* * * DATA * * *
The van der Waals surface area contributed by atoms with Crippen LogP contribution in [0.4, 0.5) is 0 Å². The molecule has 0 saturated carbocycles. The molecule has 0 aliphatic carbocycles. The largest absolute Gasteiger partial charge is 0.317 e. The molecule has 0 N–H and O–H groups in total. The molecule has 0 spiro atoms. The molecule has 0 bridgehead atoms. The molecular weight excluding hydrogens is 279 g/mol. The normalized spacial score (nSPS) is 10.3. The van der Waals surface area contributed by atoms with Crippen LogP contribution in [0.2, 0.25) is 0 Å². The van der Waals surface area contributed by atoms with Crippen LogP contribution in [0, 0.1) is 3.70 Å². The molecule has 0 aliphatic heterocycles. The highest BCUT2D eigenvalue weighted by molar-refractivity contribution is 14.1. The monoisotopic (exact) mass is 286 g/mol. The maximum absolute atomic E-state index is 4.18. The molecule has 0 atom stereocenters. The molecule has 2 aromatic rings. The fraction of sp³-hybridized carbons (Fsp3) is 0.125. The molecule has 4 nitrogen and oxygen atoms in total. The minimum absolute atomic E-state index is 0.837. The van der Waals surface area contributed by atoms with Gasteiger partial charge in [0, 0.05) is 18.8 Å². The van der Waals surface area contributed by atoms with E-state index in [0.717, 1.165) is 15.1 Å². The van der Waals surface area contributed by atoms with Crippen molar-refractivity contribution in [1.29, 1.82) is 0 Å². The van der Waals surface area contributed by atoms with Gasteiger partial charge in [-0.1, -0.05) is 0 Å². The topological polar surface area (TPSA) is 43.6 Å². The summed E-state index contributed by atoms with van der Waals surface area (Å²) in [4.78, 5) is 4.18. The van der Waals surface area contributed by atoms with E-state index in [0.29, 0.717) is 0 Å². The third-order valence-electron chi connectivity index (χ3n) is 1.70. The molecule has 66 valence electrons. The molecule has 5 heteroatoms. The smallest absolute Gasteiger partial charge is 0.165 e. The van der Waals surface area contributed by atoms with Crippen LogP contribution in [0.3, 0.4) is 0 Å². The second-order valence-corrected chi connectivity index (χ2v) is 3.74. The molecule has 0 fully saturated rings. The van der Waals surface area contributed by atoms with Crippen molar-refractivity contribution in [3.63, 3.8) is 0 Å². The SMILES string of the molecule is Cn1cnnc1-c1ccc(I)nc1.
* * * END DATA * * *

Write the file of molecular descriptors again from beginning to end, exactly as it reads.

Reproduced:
The van der Waals surface area contributed by atoms with Crippen LogP contribution in [0.4, 0.5) is 0 Å². The molecule has 0 saturated carbocycles. The molecule has 0 aliphatic carbocycles. The largest absolute Gasteiger partial charge is 0.317 e. The molecule has 0 N–H and O–H groups in total. The molecule has 0 spiro atoms. The molecule has 0 bridgehead atoms. The molecular weight excluding hydrogens is 279 g/mol. The normalized spacial score (nSPS) is 10.3. The van der Waals surface area contributed by atoms with Crippen LogP contribution in [0.2, 0.25) is 0 Å². The van der Waals surface area contributed by atoms with Crippen LogP contribution in [0, 0.1) is 3.70 Å². The molecule has 0 aliphatic heterocycles. The highest BCUT2D eigenvalue weighted by molar-refractivity contribution is 14.1. The monoisotopic (exact) mass is 286 g/mol. The maximum absolute atomic E-state index is 4.18. The molecule has 0 atom stereocenters. The molecule has 2 aromatic rings. The fraction of sp³-hybridized carbons (Fsp3) is 0.125. The molecule has 4 nitrogen and oxygen atoms in total. The minimum absolute atomic E-state index is 0.837. The van der Waals surface area contributed by atoms with Gasteiger partial charge in [0, 0.05) is 18.8 Å². The van der Waals surface area contributed by atoms with E-state index in [0.717, 1.165) is 15.1 Å². The van der Waals surface area contributed by atoms with Crippen molar-refractivity contribution in [1.29, 1.82) is 0 Å². The van der Waals surface area contributed by atoms with Gasteiger partial charge in [-0.1, -0.05) is 0 Å². The topological polar surface area (TPSA) is 43.6 Å². The summed E-state index contributed by atoms with van der Waals surface area (Å²) in [4.78, 5) is 4.18. The van der Waals surface area contributed by atoms with E-state index in [0.29, 0.717) is 0 Å². The third-order valence-electron chi connectivity index (χ3n) is 1.70. The molecule has 66 valence electrons. The molecule has 5 heteroatoms. The smallest absolute Gasteiger partial charge is 0.165 e. The van der Waals surface area contributed by atoms with Crippen LogP contribution in [0.3, 0.4) is 0 Å². The second-order valence-corrected chi connectivity index (χ2v) is 3.74. The molecule has 0 fully saturated rings. The van der Waals surface area contributed by atoms with Crippen molar-refractivity contribution in [3.63, 3.8) is 0 Å². The SMILES string of the molecule is Cn1cnnc1-c1ccc(I)nc1.